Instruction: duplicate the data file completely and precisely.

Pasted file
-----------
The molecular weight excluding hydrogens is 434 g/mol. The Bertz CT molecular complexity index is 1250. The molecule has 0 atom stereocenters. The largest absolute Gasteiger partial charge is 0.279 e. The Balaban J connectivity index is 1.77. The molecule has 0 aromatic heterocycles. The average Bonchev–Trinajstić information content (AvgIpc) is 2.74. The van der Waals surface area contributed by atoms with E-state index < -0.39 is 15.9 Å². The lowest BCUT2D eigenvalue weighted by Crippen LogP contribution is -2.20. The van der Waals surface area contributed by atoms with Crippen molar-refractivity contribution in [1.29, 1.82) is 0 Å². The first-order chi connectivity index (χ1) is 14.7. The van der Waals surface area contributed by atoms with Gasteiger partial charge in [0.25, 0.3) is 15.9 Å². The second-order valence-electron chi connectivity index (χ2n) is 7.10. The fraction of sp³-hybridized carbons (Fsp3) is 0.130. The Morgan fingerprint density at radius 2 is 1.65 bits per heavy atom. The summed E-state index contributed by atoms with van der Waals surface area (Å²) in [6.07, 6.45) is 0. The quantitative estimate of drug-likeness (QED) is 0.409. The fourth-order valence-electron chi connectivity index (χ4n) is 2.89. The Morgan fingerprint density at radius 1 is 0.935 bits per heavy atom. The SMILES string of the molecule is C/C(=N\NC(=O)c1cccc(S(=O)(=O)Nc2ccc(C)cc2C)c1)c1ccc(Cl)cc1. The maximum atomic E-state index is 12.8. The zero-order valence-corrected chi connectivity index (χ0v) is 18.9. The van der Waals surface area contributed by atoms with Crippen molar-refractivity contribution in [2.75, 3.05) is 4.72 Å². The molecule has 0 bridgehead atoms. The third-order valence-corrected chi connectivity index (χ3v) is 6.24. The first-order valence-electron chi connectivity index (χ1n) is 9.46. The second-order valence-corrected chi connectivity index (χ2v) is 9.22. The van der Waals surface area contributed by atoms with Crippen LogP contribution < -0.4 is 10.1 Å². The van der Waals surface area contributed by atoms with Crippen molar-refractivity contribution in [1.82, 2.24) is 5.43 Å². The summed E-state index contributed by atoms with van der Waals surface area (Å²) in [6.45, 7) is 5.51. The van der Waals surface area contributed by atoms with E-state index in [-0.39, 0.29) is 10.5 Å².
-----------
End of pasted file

The molecular weight excluding hydrogens is 434 g/mol. The Bertz CT molecular complexity index is 1250. The molecule has 0 atom stereocenters. The largest absolute Gasteiger partial charge is 0.279 e. The Balaban J connectivity index is 1.77. The molecule has 0 aromatic heterocycles. The average Bonchev–Trinajstić information content (AvgIpc) is 2.74. The van der Waals surface area contributed by atoms with E-state index < -0.39 is 15.9 Å². The lowest BCUT2D eigenvalue weighted by Crippen LogP contribution is -2.20. The van der Waals surface area contributed by atoms with Crippen molar-refractivity contribution in [1.29, 1.82) is 0 Å². The first-order chi connectivity index (χ1) is 14.7. The van der Waals surface area contributed by atoms with Gasteiger partial charge in [0.25, 0.3) is 15.9 Å². The second-order valence-electron chi connectivity index (χ2n) is 7.10. The fraction of sp³-hybridized carbons (Fsp3) is 0.130. The Morgan fingerprint density at radius 2 is 1.65 bits per heavy atom. The summed E-state index contributed by atoms with van der Waals surface area (Å²) in [6.07, 6.45) is 0. The quantitative estimate of drug-likeness (QED) is 0.409. The fourth-order valence-electron chi connectivity index (χ4n) is 2.89. The Morgan fingerprint density at radius 1 is 0.935 bits per heavy atom. The SMILES string of the molecule is C/C(=N\NC(=O)c1cccc(S(=O)(=O)Nc2ccc(C)cc2C)c1)c1ccc(Cl)cc1. The maximum atomic E-state index is 12.8. The zero-order valence-corrected chi connectivity index (χ0v) is 18.9. The van der Waals surface area contributed by atoms with Crippen molar-refractivity contribution in [2.75, 3.05) is 4.72 Å². The molecule has 0 bridgehead atoms. The third-order valence-corrected chi connectivity index (χ3v) is 6.24. The first-order valence-electron chi connectivity index (χ1n) is 9.46. The second-order valence-corrected chi connectivity index (χ2v) is 9.22. The van der Waals surface area contributed by atoms with Crippen LogP contribution < -0.4 is 10.1 Å². The van der Waals surface area contributed by atoms with Crippen molar-refractivity contribution in [1.82, 2.24) is 5.43 Å². The summed E-state index contributed by atoms with van der Waals surface area (Å²) in [6.45, 7) is 5.51. The van der Waals surface area contributed by atoms with E-state index in [-0.39, 0.29) is 10.5 Å².